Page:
### George G. Lorentz

```RELATION BETWEEN SOLVABILITY OF
SOME MULTIVARIATE INTERPOLATION
PROBLEMS AND THE VARIETY OF
SUBSPACE ARRANGEMENT.
The subspace arrangement is
=
=1
where  are linear subspaces of ℂ  .
=

=1{
1 , … ,  :

=1
= 0}, dim  =  −
⊆ ℂ  is an affine variety   = {  }=d-s
Algebraic geometry studies the property
George David Birkhoff
Birkhoff Interpolation
(in one variable)
Birkhoff interpolation is an extension of Hermite interpolation.
It involves matching of values and derivatives of a function at certain
points without the requirement that the derivatives are consecutive.
Example: find a polynomial   = 0 + 1  + 2  2 + 3  3 :
1 = 1 ,
′ (1 ) = 2 , ′ 2 = 3 ′′′ 2 = 4
If this equations have unique solution for all distinct 1 , 2 ∈
and all 1 , 2 , 3 , 4 ∈  the problem (च3 , 0,1 , {1,3}) is regular.
det
1
1
1 2
1 3
0
1
21
31 2
0
1
22
32 2
0
0
0
3
=(1 , 2 ) = 62 −61
?
φ : = {(1 , 2 ) :(1 , 2 )} ⊆  = {(1 , 2 ) :1 =2 )}
Example: find a polynomial   = 0 + 1  + 2  2 + 3  3
1 = 1 ,  ′ ′(1 ) = 2 , ′ 2 = 3 ,
det
1
1
1 2
1 3
0
1
22
32 2
0
0
2
61
0
0
0
6
′′′ 2 = 4
=(1 , 2 ) =12
the problem (च3 , 0,2 , {1,3}) is regular, completely regular.
φ : = {(1 , 2 ) :(1 , 2 )=0}=∅ ⊆  1 − 2 = {(1 , 2 ) :1 =2 )}
0,2
{1,3})= ∅  0,2 ∪ {1,3}={0,1,2,3,}
Birkhoff Interpolation problem:
(च ,1 , …  ),  ⊆ {0, … ,  + 1} where
⊆ {0, … ,  + 1}; 1 # =  + 1 =  च is regular if for any set
of k district points {1 , … ,  } ⊆  the interpolation problem and any
f∈ च there exists unique p∈ च such that  () ( )=() ( ) for all k∈
and all j=1,…,k.
George Pólya
Isaac Schoenberg
The problem (च ,1 , …  ),  ⊆ 0, … ,  + 1 is regular if
1) k=n+1,  ={0}, Lagrange interpolation
2) For k>0, k∈  ( − 1) ∈  , Hermite interpolation
3)   = ∅, ( ∪  = {0, … ,  + 1} ).
ℂ ,
>1
Take (च=span{1,x,y,xy}, 1 , 2 ), 1 , 2 ⊆ 0,1 × 0,1
ℎ     :
1 =(1,1 , 1,2 ), 2 =(2,1 , 2,2 ):
= (1 , 2 )= 1 =(1,1 , 1,2 , 2,1 , 2,2 ) ∈ ℂ[1,1 , 1,2 , 2,1 , 2,2 ],
φ ⊆ ℂ4 ; dim  φ =3 if ≠ .
= { 1,1 , 1,2 , 2,1 , 2,2 : 1 = 2 , . . , 1,1 = 2,1 , 1,2 = 2,2}
dim  =2
If the scheme is regular then
φ ⊆
George G. Lorentz
If ≠ .
If = . ≠ 0
φ ≤
φ =3≤  = 2
ℎ
1 2 ≠ ∅ and 1 = 2 then the determinant
φ contains two identical rows (columns), hence
1 2 = ∅
The same is true in real case
Birkhoff Interpolation (in several variables)
Carl de Boor
Given a subspace च ⊆ [1 , … ,  ], a collection of
subspaces 1 , … ,  ⊆ च, a set of points 1 , … ,  ∈
and a function f ∈ [1 , … ,  ] we want to find a polynomial
p ∈ च such that
(1 , … ,  )f( )=  (1 , … ,  )f( )
for all q∈  .
Amos Ron
The scheme (च,1 , …  ) is regular if the problem has a
unique solutions for all f ∈ [1 , … ,  ] and all distinct
1 , … ,  ∈  , it is completely regular if it has unique
solution for all 1 , … ,  ∈  .
Birkhoff Interpolation (in several variables)
= (1 ,…,  ) is a polynomial in  ×
=
≠ , ; ,
= (1 , … ,  ∈ ℂ :  =  }
dim  =max{dim, }=kd-d
φ ⊆
If ≠ .
φ =dk-1≤  − =
Theorem: If (च,1 , …  ) is regular then  ∩  = {0}
Conjecture: it is true in the real case
False
Rong-Qing Jia
A. Sharma
HAAR SUBSPACES AND
HAAR COVERINGS
Alfréd Haar
Definition: H=span { ℎ1 , … , ℎ }
{1 , … ,  } ⊆
the determinant  ℎ ( ) ≠ 0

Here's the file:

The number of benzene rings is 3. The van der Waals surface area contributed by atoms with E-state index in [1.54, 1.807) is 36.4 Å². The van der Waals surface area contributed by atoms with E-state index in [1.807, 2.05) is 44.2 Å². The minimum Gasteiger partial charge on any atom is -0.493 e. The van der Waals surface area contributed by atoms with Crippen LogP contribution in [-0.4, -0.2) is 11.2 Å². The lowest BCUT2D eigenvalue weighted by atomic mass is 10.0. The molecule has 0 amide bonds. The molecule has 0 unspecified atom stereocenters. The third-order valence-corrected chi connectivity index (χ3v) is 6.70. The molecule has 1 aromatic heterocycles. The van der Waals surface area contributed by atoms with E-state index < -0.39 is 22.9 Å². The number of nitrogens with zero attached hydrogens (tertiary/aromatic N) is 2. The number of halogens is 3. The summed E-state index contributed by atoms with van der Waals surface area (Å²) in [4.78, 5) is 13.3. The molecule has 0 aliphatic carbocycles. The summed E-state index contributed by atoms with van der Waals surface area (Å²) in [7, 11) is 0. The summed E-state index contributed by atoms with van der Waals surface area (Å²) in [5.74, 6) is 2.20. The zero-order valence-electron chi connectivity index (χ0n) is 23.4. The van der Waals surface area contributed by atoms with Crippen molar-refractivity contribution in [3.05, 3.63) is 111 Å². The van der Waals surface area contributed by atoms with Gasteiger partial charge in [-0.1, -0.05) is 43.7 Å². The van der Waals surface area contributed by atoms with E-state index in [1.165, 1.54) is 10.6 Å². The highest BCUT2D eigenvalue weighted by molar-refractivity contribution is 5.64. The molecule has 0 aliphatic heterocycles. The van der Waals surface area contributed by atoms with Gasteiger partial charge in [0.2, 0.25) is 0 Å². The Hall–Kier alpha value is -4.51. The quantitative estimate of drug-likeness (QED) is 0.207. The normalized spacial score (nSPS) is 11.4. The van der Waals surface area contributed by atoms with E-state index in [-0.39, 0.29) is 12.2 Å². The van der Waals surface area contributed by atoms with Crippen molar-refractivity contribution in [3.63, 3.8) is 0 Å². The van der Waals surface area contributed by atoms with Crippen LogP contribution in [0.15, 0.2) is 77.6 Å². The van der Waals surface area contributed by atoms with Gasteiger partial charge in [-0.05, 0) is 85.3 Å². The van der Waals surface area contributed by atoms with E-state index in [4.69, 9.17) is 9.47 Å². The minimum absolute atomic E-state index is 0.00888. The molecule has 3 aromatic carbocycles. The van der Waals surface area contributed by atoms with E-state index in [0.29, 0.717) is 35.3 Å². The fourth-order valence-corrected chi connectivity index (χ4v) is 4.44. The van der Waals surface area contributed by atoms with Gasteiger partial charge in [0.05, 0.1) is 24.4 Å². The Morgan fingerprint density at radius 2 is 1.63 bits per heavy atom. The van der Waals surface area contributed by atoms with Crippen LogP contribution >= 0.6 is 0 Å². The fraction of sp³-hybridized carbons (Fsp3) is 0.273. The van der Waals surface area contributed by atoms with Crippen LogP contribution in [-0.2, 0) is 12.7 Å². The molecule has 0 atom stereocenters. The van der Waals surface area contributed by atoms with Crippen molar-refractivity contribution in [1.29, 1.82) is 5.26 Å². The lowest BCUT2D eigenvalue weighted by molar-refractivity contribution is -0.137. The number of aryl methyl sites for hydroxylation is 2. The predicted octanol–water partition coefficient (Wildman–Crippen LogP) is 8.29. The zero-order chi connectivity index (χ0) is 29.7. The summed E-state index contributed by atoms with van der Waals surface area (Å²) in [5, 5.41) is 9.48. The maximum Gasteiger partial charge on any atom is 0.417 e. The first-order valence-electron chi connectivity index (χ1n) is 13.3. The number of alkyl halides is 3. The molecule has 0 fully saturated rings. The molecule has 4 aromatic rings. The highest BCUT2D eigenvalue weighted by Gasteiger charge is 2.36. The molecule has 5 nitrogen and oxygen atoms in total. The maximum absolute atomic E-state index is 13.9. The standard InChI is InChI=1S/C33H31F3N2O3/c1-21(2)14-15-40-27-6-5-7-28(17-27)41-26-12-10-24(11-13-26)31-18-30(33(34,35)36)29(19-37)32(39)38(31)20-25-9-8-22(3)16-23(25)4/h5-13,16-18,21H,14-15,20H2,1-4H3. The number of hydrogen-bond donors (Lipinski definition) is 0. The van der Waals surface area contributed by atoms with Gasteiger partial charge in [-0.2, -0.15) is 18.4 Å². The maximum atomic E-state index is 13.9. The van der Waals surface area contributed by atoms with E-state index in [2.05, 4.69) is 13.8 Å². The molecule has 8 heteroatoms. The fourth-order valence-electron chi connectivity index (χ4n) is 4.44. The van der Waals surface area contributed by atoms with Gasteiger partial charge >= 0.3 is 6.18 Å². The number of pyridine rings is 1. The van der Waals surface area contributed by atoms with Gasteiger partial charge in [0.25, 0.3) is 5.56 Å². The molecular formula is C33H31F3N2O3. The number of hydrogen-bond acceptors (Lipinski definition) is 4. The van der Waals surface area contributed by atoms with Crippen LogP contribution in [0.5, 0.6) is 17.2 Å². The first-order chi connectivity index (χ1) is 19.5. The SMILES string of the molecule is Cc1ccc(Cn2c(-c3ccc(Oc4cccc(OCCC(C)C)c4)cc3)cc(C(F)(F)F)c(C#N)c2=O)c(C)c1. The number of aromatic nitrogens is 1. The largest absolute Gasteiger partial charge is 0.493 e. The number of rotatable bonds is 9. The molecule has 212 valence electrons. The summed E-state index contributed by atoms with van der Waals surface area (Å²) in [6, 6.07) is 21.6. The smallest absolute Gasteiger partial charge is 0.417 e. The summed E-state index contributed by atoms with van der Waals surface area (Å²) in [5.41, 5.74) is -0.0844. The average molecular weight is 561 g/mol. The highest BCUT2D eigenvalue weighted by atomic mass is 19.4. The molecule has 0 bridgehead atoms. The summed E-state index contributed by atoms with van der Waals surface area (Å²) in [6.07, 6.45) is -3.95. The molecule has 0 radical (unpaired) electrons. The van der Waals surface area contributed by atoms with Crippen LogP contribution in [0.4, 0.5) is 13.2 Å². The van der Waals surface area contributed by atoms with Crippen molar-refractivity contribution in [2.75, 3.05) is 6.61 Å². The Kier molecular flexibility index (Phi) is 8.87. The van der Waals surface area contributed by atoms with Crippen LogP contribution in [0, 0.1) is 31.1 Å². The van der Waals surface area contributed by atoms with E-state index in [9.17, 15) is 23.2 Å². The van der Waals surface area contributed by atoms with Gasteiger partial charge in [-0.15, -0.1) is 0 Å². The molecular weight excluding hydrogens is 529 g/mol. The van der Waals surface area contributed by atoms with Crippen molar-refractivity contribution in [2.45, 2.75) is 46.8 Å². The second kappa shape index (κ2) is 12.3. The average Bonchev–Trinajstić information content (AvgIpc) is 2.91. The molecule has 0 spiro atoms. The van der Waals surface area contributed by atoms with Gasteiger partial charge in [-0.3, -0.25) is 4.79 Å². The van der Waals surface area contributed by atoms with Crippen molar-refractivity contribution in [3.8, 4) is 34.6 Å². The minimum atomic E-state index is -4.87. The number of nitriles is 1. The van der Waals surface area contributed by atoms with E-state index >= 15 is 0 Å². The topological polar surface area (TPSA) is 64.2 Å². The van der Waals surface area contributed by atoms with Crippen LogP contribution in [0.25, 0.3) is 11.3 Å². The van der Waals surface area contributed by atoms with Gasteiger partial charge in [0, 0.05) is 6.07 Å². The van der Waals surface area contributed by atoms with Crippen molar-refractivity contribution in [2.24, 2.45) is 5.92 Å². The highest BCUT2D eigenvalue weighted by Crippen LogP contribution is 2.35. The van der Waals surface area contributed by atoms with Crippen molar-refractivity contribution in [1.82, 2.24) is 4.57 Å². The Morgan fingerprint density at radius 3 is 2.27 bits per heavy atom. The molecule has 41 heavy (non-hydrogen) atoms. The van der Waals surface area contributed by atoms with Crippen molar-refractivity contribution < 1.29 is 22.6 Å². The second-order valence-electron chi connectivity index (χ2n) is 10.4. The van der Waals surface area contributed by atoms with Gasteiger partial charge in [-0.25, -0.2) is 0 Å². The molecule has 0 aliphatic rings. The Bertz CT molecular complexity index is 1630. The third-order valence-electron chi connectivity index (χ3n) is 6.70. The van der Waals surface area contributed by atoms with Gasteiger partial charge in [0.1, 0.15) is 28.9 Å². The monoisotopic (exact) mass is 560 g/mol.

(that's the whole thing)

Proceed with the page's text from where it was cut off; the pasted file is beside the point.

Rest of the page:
(The Lagrange interpolation problem is well posed)
च−1         ℎ     ℂ[x].
For d>1, n>1 there are no n-dimensional Haar subspaces in
1 , … ,  or even in C( )
J. C. Mairhuber in real case and I. Schoenberg in the complex
case;.
or from the previous discussion: (च,{0},{0},…,{0})
Definition: A family of n-dimensional subspaces {1 , … ,  }  C( )
is a Haar covering of d if for any distinct points
{1 , … ,  } ⊆
the Lagrange interpolation problem is well posed in one of these spaces.
=span { ℎ1 () , … , ℎ () }
{1 , … ,  }is a Haar covering of d if for any distinct points
{1 , … ,  } ⊆    ℎ
Δ 1 , … ,  =  ℎ1 () ( ) ≠ 0
Question: What is the minimal number s:=η ( ) of n-dimensional
subspaces {1 , … ,  }   1 , … ,  that forms a Haar covering of d
and what are those subspaces?
Kyungyong Lee
Conjecture: : η ℂ2 =

η 2 2 = 2
1 =  1,  , 2 =  1,

Theorem (Stefan Tohaneanu& B.S.): η3 ℂ2 = 3
The three spaces
1 =  1, ,  , 2 =  1, ,  2 , 3 =  1, ,  2 will do:
It remains to show that no two subspaces can do the job.
1 =span { ℎ1 (1) , ℎ2 (1) , ℎ3 (1) } ; 2 =span { ℎ1 (2) , ℎ2 (2) , ℎ3 (2) }
I want show that there are three distinct points 1 , 2 , 3 = 0 ℎ ℎ
Δ1 1 , 2 , 0 =0, Δ2 1 , 2 , 0 =0
1 = (1,1 , 1,2), 2 = (2,1 , 2,2 ),
≔
0,0, a, b
∪ {(a, b, 0,0) ∪ {(a, b, a, b)}
Δ1 , Δ2 ={(1,1 , 1,2 , 2,1 , 2,2 ): Δ1 = 0  Δ2 =0}
Δ1 , Δ2 ⊆ ℂ4
≔
0,0, a, b
∪ {(a, b, 0,0) ∪ {(a, b, a, b)}
(0,0,1,1)
(0,0,0,0)

Δ1 , Δ2 =  ?
dim  Δ1 , Δ2 =2=dim
(-1,-1,0,0)
Not every two-dimensional variety in ℂ4 can be formed as a set
of common zeroes of two polynomials. The ones that can are
called (set theoretic) complete intersections.
As luck would have it,  is not a complete intersection:
Robin Hartshorne
\(0,0,0,0) is not connected… Alexander Grothendieck
A very deep theorem states that a two dimensional complete
intersection in ℂ4 can not be disconnected by removing just one
point
(Tom McKinley and B.S.): η3 (2 )=3
η4 (2 ) ≤ 4
d ≤ η   < ∞
1 =  1, ,  , 2 =  1, ,  2 , 3 =  1, ,  2
The family of D-invariant subspaces spanned by monomials
form a finite Haar covering.
There are too many of them: for n=4 in 2 dimensions there are five:
1
2

1

2
3

1

1
2
Yang tableaux

Cojecture: η ( )=
3
2

1
+−2
−1

köszönöm
Thank You
Thank You
köszönöm
```